Nice!<br> <br> I'm doing something similar (an 'ible is in the works, of course), using <em>two</em> of those exact same cheap HF drills, but with lawnmower wheels stuck to them... Here's the vid that got me going on that idea: http://www.youtube.com/watch?v=grcskPrbsvI<br> <br> Mine will be completely removable (so I can pull it off the bike while I'm at work, for recharging &amp; security), plus I'll be able to engage it on the fly so it's just power assist; can still coast and pedal. Only cost is $50 in drills and wheels, the rest is free, scavenged...
brutally cool!!
That's so cool!<br>tell me when you get it posted!
Why not do sth so that when you pedal the battery gets charged? It would be even better like that!<br><br>RL
The chuck would spin and over ride the motor and destroy it.<br>No Coasting either. Its what a person gets for taking 5 minutes to build something.
Very nice circle. Led sensornye <a href="http://www.bestprices.in.ua/kupit-led-chasy-sensornyj-ecran.html" rel="nofollow">chasy kupit</a>
I almost made an electric drill powered little bike from some tiny E-Punk Razor bike. I saw a how-to -guide in Make Vol. 21 2010 magazine. The only thing that stopped me was the cost to get the parts. It required a powerful Bosch Lithium drill (about 36 V.) approx. $300., a right angle gear box that cost $115., an E-Punk Razor bike (used $150.) and a few other parts. It goes 0-10 mph in 2 seconds and supports an adult (230 lbs.). Its fast and can go two miles on one battery. You can see this little beast on pages 108-113 of the Make magazine Vol.21 2010. Awesome stuff in the mag., but this is too much money for me to spend on a whim as my other half stated. I bought the little E-Punk Razor bike. Actually two of them. One for part. I got a bigger 9&quot; rear wheel, then the cost of the drill and the right angle gearbox stopped me in my tracks. If anyone can help me with finishing this in a cost effective way please get back to me. You were heading the right way with your project. This one is too costly for the average instructable . Thanks for sharing. As ever, Triumphman.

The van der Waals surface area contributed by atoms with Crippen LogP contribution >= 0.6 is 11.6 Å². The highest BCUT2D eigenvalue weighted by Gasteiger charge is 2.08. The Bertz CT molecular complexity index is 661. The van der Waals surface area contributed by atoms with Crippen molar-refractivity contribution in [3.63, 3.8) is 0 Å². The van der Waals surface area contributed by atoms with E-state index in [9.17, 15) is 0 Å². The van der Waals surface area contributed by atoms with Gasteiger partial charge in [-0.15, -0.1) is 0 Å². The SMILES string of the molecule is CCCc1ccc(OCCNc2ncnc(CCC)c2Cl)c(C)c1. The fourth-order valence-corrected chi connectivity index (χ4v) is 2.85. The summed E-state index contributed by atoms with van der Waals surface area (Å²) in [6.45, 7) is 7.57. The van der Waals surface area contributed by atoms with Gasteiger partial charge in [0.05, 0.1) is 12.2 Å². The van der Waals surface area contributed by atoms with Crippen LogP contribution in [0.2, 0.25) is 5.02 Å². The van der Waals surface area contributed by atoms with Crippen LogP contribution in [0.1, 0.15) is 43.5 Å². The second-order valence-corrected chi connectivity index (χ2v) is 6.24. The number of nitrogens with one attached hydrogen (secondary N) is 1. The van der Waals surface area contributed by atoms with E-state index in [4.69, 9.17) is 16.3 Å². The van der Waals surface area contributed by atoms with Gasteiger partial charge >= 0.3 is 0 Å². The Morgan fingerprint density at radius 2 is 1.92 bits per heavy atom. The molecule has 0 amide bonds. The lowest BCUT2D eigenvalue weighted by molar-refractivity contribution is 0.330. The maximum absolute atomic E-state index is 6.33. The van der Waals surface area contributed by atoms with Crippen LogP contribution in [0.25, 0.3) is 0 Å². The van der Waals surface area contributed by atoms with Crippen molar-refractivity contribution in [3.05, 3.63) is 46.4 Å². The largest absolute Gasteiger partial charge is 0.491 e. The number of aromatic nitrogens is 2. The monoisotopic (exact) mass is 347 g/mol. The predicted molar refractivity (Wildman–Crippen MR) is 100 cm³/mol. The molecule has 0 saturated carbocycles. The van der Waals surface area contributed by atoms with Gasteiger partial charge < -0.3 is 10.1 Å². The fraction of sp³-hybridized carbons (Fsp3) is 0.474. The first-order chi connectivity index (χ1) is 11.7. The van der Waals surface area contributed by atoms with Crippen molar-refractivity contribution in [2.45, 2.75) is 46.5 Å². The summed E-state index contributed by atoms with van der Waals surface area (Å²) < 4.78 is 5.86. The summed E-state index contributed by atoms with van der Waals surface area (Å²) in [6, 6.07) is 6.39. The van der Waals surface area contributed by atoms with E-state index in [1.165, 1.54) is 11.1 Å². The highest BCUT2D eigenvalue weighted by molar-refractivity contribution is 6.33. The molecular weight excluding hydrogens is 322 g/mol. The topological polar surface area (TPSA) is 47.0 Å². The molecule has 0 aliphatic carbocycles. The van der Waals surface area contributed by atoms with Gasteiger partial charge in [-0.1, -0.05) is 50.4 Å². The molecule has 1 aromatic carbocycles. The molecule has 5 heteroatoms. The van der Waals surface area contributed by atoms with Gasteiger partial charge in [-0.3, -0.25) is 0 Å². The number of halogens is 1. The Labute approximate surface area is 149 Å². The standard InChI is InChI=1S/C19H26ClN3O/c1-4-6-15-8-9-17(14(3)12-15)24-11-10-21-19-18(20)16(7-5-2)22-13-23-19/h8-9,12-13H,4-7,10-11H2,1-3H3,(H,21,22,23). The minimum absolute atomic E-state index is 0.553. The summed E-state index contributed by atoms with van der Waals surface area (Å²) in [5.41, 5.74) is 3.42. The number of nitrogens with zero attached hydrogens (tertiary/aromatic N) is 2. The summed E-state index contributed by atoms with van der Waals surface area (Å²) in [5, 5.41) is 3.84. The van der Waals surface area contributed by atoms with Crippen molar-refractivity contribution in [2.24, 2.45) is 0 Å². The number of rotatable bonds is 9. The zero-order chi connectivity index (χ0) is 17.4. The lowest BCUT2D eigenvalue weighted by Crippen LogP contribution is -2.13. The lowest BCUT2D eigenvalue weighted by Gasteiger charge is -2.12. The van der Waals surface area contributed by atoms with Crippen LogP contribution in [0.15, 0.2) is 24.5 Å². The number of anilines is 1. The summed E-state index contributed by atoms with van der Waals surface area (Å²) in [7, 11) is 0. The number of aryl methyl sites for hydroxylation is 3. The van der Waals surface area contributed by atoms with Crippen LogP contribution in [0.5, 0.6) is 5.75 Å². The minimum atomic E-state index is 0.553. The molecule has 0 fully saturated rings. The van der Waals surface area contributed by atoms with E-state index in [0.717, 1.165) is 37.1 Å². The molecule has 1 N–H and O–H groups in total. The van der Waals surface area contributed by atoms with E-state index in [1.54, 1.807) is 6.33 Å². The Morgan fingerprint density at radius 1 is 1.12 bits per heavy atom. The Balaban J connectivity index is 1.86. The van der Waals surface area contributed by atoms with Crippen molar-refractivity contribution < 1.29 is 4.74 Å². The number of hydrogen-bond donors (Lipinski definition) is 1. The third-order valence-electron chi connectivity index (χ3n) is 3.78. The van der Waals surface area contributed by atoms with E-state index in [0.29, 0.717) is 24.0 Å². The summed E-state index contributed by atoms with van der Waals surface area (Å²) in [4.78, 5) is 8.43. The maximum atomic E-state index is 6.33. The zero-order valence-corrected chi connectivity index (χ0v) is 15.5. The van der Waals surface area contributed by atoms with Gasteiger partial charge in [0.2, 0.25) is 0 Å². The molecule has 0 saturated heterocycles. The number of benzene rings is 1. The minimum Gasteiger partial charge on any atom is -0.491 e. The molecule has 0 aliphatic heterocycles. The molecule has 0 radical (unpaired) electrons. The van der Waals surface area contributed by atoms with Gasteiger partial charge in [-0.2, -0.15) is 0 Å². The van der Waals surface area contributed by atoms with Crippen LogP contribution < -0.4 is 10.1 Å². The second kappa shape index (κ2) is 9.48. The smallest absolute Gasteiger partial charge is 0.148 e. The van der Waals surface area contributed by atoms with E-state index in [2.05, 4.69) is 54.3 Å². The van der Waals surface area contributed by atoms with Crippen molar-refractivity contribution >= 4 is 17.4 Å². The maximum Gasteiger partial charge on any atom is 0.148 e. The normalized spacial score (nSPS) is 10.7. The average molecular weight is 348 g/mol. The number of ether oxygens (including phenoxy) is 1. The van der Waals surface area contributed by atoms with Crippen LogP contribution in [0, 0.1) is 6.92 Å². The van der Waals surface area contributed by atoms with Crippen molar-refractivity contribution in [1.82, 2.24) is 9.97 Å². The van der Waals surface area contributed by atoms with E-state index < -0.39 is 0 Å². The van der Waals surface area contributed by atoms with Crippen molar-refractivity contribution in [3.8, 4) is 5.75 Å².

you could try getting a 1/2 horsepower electric motor from a broken garagedoor opener (free) and hook it up to a couple of motorcycle batteries or a car battery (about $50) Then get a PWN throttle controller ($50 or so), weld a bicycle cog or mount a broken drill's gearbox to the motor, connect a cog, mount motor onto bike ($20), link chain, put together PWN throttle controller circuit and you are done. For only about $120.
That would weigh too much!
It probably would
hey buddy great instructable im also doing homeschooling (sorry for my bad english its not my first language)
I have a little drill lying around somewhere, I just need to find it's charger.....
I love this instructable! its extremly creative, its also just classic how 5 minutes on here I learn more than a day at school
ikr
I never would of thought of this, but wouldn't weight affect the speed?? <br>
yes i believe it would
Very insightful alternative use of a tool!
Wow, that is really impressive! You did a great job! My son is also into electonics and science - it's so nice to see more kids coming up with terrific inventions! Keep up the great work!!! :-)
nice one!
Thank you very much i will try to do as soon as possible on my bycicle.<br>From today you are my new hero.
Impressive I must say!!<br>
Great new username, same old dude!!!
There is a link to the video on the intro now. Hooray!!!
did u ever think about putting a small generator and a wired drill that way it might go faster and u wouldnt have to worry about battery life? <br>
I was thinking of doing that but with a car.It would be very cool.
awesome!!!!! put a video on that shows it in action!
Wow, so young and so talented. You will go along way in life. Congratulations on a great instructable. Love the thinking outside the box. Keep up the good work.
I really appreciate how highly you think of my project. Thank you so much!!
You very welcome.
My Son Is Home Schooled.<br><br>He will grad university as a 19 year old Electrical Engineer this year !<br><br>Home School Rocks !
That's So cool! I love homeschooling A lot.
Excellent! I can't wait to see what you do next! :)
this really is an awesome idea and not bad for a first instructable. I seriously doubt Id have much luck trying to move my 260lbs and my trike that weighs another 60-70 but I had considered trying an air powered impact gun, the size of the air tank needed has shelved THAT idea, <br><br> Right now you're running the chuck against the sidewall, I would suggest trying to hold it against the tread and maybe use a 12v motorcycle battery or 2 (there's several &quot;ibles&quot; on how to convert your drill)
Thanks so much for the advice. I might try to do that sometime.
FYI: Helpful hint, what would make this better is a video of the bike in action. (Proof of Concept)
There is a link to the video on the very last step.